It’s a weekday morning in late October at Aretsou Marina. It’s a veritable island setting, with seagulls whirling above the fishing boats of the Nea Krini Fishermen’s Association, while crews stack crates with their fresh catches, which include European barracuda and red mullet.
Most of the men, much like the association’s president Dimitris Tsipouras, are third- and fourth-generation fishermen who can trace their roots back to Smyrna and Çeşme. After the Greek-Turkish War (1919-1922), their ancestors arrived here in wooden boats and continued fishing to make ends meet. The descendants of those refugees at work here are among the few living pieces of the history of Kalamaria.
For the most part, the district on the eastern coastal “horseshoe” of Thessaloniki seems to have drawn a clear dividing line with its painful past. Essentially uninhabited until 1920, when the first refugees arrived from Kars, it soon became the new home for tens of thousands of people expelled from Pontus, Asia Minor and Eastern Thrace.
The memory of their plight is buried deep beneath the urban fabric, and only a few names of streets or bus stops betray this past.
For instance, when the bus turns from Hilis Street onto the coastal road, the next stop is Apolymantiria (“Disinfecting Station”).
Here, at the intersection of Ioanni Pasalidi and Nikolaou Plastira streets, stood the fenced-in facilities where newly arrived refugees would wash and their clothes would be cleaned and sterilized in boilers, from which they would would often emerge shrunken or ruined.
Even though dozens of accounts describe this hygiene “ritual,” it’s still unclear how many people were subjected to it, nor even how many refugees died due to the hardships they faced – it’s estimated that more than 22,000 people perished.
The remains of the little-known “Ellis Island of Macedonia” were torn down in 1965, and it has taken more than half a century to begin the process of declaring this spot a remembrance site.
The Sea Breeze
The source of Kalamaria’s charm is its advantageous position by the sea. It is the only Thessalonian municipality that boasts sandy beaches, and its coast extends over six kilometers.
Along this coastline, which begins at Cape Karabournaki (where the ruins of houses dating from 500 BC have been found) and ends at the National School of Judges in Aghios Georgios, locals and visitors take walks with their family or pets, go fishing, relax on benches while admiring amazing sunsets, go swimming or set out in sailboats.
“The difference between Kalamaria and the Nea Paralia [Thessaloniki’s New Waterfront] is that here visitors can engage directly with the sea; they have direct access,” Giannis Lambriniadis, vice-president of the Nautical Club of Thessaloniki, tells me. The club, composed of 150 rowers and 120 young sailors, is housed in a historic building designed by the great interwar-period architect Konstantinos Kapsabelis, close to the border with the municipality of Thessaloniki.
Every Sunday, at the eatery Sorokos on the club’s ground floor, regulars gather to enjoy meze that include fresh local shrimp, angler fish sautéed in tomato and feta sauce and other dishes. Across the way, in the corner of the marina with its views that stretch to Halastra across the Thermaic Gulf, is the Chapel of Aghios Nikolaos, one of the most beautiful spots to capture the sunset on camera.
A bit further down is an equally beautiful park, nestled between the Sea Scouts base and the Palataki. In the spring, this park is dotted with poppies and is an oasis of calm and relaxation, even though it’s rather small and right on the bend of a road.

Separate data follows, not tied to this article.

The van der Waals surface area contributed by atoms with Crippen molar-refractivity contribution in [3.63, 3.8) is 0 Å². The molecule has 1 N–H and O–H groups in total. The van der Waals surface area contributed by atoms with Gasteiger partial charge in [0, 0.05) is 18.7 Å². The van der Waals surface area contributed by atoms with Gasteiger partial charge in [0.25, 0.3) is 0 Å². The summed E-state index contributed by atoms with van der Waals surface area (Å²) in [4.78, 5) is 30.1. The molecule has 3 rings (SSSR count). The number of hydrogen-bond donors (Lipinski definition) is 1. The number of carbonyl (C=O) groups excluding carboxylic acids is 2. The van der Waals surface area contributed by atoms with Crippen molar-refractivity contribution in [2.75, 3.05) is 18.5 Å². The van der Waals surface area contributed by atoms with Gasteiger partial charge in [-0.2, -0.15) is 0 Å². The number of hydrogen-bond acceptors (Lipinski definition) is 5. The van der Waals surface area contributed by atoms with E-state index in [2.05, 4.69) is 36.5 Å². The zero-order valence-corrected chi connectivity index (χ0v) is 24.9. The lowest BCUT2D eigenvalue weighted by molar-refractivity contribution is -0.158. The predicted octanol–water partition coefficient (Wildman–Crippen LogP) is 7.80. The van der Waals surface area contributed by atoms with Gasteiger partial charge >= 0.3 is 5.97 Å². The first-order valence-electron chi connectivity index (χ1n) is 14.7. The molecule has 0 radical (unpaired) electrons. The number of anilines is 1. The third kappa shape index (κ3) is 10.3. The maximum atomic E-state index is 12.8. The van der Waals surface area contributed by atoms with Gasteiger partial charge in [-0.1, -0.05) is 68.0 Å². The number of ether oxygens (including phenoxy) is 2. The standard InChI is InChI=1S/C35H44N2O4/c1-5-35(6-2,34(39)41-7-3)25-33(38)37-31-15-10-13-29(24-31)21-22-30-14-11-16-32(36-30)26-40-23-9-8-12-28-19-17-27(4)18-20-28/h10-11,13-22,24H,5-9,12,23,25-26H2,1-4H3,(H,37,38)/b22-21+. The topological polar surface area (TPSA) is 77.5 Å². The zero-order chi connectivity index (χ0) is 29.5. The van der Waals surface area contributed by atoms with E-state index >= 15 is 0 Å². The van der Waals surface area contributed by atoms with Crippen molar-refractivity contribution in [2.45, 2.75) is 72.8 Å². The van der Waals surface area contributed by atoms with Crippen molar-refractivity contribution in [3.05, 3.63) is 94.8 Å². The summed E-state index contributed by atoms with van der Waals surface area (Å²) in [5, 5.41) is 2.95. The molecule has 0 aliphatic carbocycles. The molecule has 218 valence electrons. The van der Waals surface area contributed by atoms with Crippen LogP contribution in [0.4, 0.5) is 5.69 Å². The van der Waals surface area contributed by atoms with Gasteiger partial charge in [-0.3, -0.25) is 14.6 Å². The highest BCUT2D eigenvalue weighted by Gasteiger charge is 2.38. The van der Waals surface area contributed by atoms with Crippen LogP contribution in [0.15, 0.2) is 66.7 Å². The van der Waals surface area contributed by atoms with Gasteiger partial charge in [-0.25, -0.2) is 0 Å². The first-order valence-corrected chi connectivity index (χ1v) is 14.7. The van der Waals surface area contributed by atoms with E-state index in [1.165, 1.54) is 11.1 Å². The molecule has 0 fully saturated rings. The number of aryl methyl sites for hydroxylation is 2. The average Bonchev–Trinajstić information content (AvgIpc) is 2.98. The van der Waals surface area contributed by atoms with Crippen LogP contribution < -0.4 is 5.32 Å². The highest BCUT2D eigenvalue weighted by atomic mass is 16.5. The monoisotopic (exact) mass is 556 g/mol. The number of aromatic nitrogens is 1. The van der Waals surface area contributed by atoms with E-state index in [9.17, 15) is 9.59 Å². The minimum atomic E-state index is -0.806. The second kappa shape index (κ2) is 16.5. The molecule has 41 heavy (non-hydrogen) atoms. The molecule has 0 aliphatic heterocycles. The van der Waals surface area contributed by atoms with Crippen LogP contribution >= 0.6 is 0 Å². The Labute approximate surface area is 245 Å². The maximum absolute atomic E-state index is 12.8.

Overall, this particular spot is indicative of Kalamaria’s undeveloped potential. For one, this is the site of the Palataki, or Kyvernio, an impressive protected neoclassical building built in the 1950; it served as a royal residence, and over the decades hosted numerous politicians. Abandoned since 2006, it has been used as a venue for various concerts during the Para Thin’ Alos festival, the municipality’s most important cultural event that takes place in September every year.
And just next door is the former military base of Kodra, established by the Allies during World War I and named after the great fighter of the Macedonian Struggle, Michalis Moraitis (Captain Kodras). In military use until the 1990s, it covers an expanse of 45 hectares featuring 15 historic buildings.
With the exception of the NATO offices in operation here, the only thing that breaks the silence is the organic farmers’ market every Saturday, definitely worth a visit! Farmers from near and far sell their produce from quaint stalls, strictly adhering to all latest health and safety measures.
All of these things can be found on Kalamaria’s coastal stretch, a place of strange beauty that blends neglect, historical memory, melancholy and a particular kind of modern Greek cosmopolitanism. This is what you feel as you walk along sandy Aretsou Beach, losing yourself as you look at the yachts and fishing boats.
Here, consistent signs of life come from Avra Cinema during the summer, and all year round from the Winter Swimmers’ and Beach Racket Association, where the the sound of balls being struck energetically can be heard near its characteristic blue wooden changing rooms.
Today, it’s hard to imagine that 40 years ago this public beach was the most famous resort in Thessaloniki, where many beloved Greek movies, including “O Atsidas” (“The Wise Guy”) with Dinos Iliopoulos and Zoe Laskari, were filmed.
“The kiosks along the beach were where we saw suntan lotion for the first time,” remembers journalist Evi Karkiti, who was born and raised in Kalamaria and also witnessed the decline of the beach, which began in the late ‘70s.
It may no longer be the Saint-Tropez of Thessaloniki, and the crowds that gathered at the Hawaii Club – where the 1960s band The Olympians made their first public appearance – may be a thing of the past, as are the limousines with tinted windows that once lined up outside Hamodrakas, the oldest taverna in the area, but Aretsou still holds an irresistible attraction for visitors.